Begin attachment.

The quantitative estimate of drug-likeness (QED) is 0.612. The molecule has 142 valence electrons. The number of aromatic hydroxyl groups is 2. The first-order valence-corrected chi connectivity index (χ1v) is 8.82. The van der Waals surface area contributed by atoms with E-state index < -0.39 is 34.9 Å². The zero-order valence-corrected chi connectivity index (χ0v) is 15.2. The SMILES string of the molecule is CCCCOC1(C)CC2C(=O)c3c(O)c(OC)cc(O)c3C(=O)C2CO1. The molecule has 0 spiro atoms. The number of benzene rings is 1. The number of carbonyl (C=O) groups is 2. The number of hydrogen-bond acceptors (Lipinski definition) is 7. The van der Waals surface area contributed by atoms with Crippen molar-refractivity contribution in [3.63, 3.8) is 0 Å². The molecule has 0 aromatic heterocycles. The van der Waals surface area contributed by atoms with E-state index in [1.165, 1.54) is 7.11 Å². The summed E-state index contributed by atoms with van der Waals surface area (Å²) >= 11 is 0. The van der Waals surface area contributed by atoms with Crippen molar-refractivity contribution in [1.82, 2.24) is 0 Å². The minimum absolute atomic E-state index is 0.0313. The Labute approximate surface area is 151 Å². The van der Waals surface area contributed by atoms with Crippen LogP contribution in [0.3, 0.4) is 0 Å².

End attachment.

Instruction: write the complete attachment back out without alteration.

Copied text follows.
The quantitative estimate of drug-likeness (QED) is 0.612. The molecule has 142 valence electrons. The number of aromatic hydroxyl groups is 2. The first-order valence-corrected chi connectivity index (χ1v) is 8.82. The van der Waals surface area contributed by atoms with E-state index < -0.39 is 34.9 Å². The zero-order valence-corrected chi connectivity index (χ0v) is 15.2. The SMILES string of the molecule is CCCCOC1(C)CC2C(=O)c3c(O)c(OC)cc(O)c3C(=O)C2CO1. The molecule has 0 spiro atoms. The number of benzene rings is 1. The number of carbonyl (C=O) groups is 2. The number of hydrogen-bond acceptors (Lipinski definition) is 7. The van der Waals surface area contributed by atoms with Crippen molar-refractivity contribution in [3.63, 3.8) is 0 Å². The molecule has 0 aromatic heterocycles. The van der Waals surface area contributed by atoms with E-state index in [1.165, 1.54) is 7.11 Å². The summed E-state index contributed by atoms with van der Waals surface area (Å²) >= 11 is 0. The van der Waals surface area contributed by atoms with Crippen molar-refractivity contribution in [1.82, 2.24) is 0 Å². The minimum absolute atomic E-state index is 0.0313. The Labute approximate surface area is 151 Å². The van der Waals surface area contributed by atoms with Crippen LogP contribution in [0.3, 0.4) is 0 Å².